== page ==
If you had told investors 10 years ago that Dollar General (NYSE:DG) would nearly double its store count by 2020 and rattle retail titans like Target (NYSE:TGT) and even Walmart (NYSE:WMT) in the process, they probably would have snickered. Walmart firmly came out of the 2008 global recession, finally fully leveraging its massive size. Had you told those investors that Dollar General would do so by doing several things exactly the opposite of the way Walmart does them, they might have outright cackled.
Dollar General's store count of more than 16,700 locations is nearly twice its count of 8,800 from late 2010.
The thing is, Dollar General still has a long growth runway in front of it.
Shoppers of both readily recognize the differences. The typical U.S. Walmart supercenter covers on the order of 180,000 square feet, with non-grocery locations still covering more than 100,000 square feet. There are 4,700 of these stores in the U.S. alone, plus another 600 Sam's Club shopping warehouses. Acres of parking spaces surround each store. Dollar Generals, on the other hand, average 7,300 square feet, with room to park a couple dozen cars at each location. None of them can carry the assortment any Walmart store does. Even with far fewer stores, Walmart's annual sales of around $340 billion dwarf Dollar General's 2019 top line of $27.8 billion.
Growth is relative though, and Dollar General just offers more of it than Walmart does.
Last year, before the COVID-19 pandemic came on the scene, Dollar General's overall sales grew 8.3% on same-store sales growth of 3.9%. Walmart's results for the same period? Same-store sales growth of 2.8% in the U.S. and a 2.7% improvement in overall revenue after adjusting for currency fluctuation. Dollar General's superior numbers have been similarly superior for a while now.
The growth differential is rooted in Dollar General's differentiation strategy -- it doesn't want to be like Walmart in several ways.
For one thing, it builds its stores in very different locations. To support multimillion-dollar facilities, Walmart has to set up shop in densely packed areas, or in areas that serve as a rural region's traffic hub. Not Dollar General: About three-fourths of its stores are found in communities with populations of 20,000 or less. Dollar General's smaller (though more numerous) stores, however, are far more shoppable than a sprawling Walmart. The retailer boasts that 75% of Americans live within five miles of a store, and touts the fact that shoppers can be in and out of a store with purchase in hand in less than 10 minutes. A patron can spend 10 minutes just waiting to check out at a Walmart during busy times.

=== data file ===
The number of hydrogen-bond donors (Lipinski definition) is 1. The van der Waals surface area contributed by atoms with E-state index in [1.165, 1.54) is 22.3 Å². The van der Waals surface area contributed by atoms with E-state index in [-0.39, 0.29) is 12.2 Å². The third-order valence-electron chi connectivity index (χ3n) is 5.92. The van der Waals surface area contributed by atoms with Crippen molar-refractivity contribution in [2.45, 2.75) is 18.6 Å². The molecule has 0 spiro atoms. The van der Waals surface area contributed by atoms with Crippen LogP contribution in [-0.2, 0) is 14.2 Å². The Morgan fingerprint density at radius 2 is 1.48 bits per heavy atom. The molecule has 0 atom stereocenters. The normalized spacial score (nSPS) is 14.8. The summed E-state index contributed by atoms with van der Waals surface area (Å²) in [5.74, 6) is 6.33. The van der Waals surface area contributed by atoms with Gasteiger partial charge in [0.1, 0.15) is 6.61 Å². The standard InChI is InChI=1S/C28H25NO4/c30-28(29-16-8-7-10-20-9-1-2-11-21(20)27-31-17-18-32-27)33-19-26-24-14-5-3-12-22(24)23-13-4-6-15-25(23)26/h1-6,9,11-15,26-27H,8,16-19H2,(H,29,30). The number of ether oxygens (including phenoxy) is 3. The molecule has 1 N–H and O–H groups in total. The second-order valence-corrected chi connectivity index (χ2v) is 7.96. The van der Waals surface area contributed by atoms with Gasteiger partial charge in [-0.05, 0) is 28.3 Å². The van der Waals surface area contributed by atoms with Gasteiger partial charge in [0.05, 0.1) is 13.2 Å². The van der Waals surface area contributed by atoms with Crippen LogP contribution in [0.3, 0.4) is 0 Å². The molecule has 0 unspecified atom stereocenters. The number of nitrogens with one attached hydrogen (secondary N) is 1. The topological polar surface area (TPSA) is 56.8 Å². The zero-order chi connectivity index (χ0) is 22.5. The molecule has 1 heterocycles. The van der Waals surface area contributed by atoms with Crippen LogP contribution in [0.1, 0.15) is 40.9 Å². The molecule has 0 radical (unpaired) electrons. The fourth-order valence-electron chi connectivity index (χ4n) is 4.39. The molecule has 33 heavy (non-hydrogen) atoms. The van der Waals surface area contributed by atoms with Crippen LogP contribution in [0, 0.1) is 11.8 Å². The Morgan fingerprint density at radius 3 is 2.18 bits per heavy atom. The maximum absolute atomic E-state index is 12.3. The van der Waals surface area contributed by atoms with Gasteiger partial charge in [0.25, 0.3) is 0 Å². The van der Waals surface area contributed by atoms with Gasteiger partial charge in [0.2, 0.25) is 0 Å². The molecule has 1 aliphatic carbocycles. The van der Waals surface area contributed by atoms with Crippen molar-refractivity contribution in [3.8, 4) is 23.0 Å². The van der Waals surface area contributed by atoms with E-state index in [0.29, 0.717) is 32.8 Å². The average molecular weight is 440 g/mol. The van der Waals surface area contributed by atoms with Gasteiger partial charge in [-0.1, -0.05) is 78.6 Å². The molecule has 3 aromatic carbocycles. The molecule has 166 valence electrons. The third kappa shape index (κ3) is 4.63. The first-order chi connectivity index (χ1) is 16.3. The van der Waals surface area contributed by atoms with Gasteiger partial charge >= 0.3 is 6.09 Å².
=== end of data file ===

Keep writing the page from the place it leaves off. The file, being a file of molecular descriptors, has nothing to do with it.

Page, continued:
Dollar General isn't limiting its differentiation strategy to store size and location. It's been slowly but steadily wading into grocery waters that other neighborhood-minded retailers like Big Lots (NYSE:BIG) and Dollar Tree (NASDAQ:DLTR) (which also owns Family Dollar) aren't. In August the retailer announced plans to build three more distribution facilities that allow Dollar General to sell frozen and refrigerated consumables. More than 9,000 of its 16,700 stores now sell dairy, deli, and frozen products that provide consumers a way to avoid a trip all the way to and through a full-blown grocery store.
It still doesn't sell everything Walmart offers, but it sells goods most consumers need the most often.
And in a bigger, philosophical sense, the retailer is responding to a convergence of themes including the nation's shrinking middle class and cost-cutting becoming cool. At the same time, Dollar General has demonstrated its ability to reframe the public's perception of its name. What's left of that shrinking middle class is now more likely to live near, and shop at, a store that wasn't even part of their world a decade ago.
It's a buy
Yes, Dollar General has the potential to help get ordinary, middle-class investors' portfolios over the million-dollar mark.
Dollar General may not offer everything Walmart does, but if offers enough -- now including perishables at thousands of stores -- to keep its customers coming back. Convenience counts. Ironically, Walmart may have gotten too big for its own good. With fewer than 17,000 neighborhood-oriented Dollar Generals peppered across the nation, though, the same can't be said of it. Neighborhood Scout says there are more than 70,000 neighborhoods in the U.S., many of which could easily support more than one small discount store. It will take time. But the underpinnings for continued progress are well established.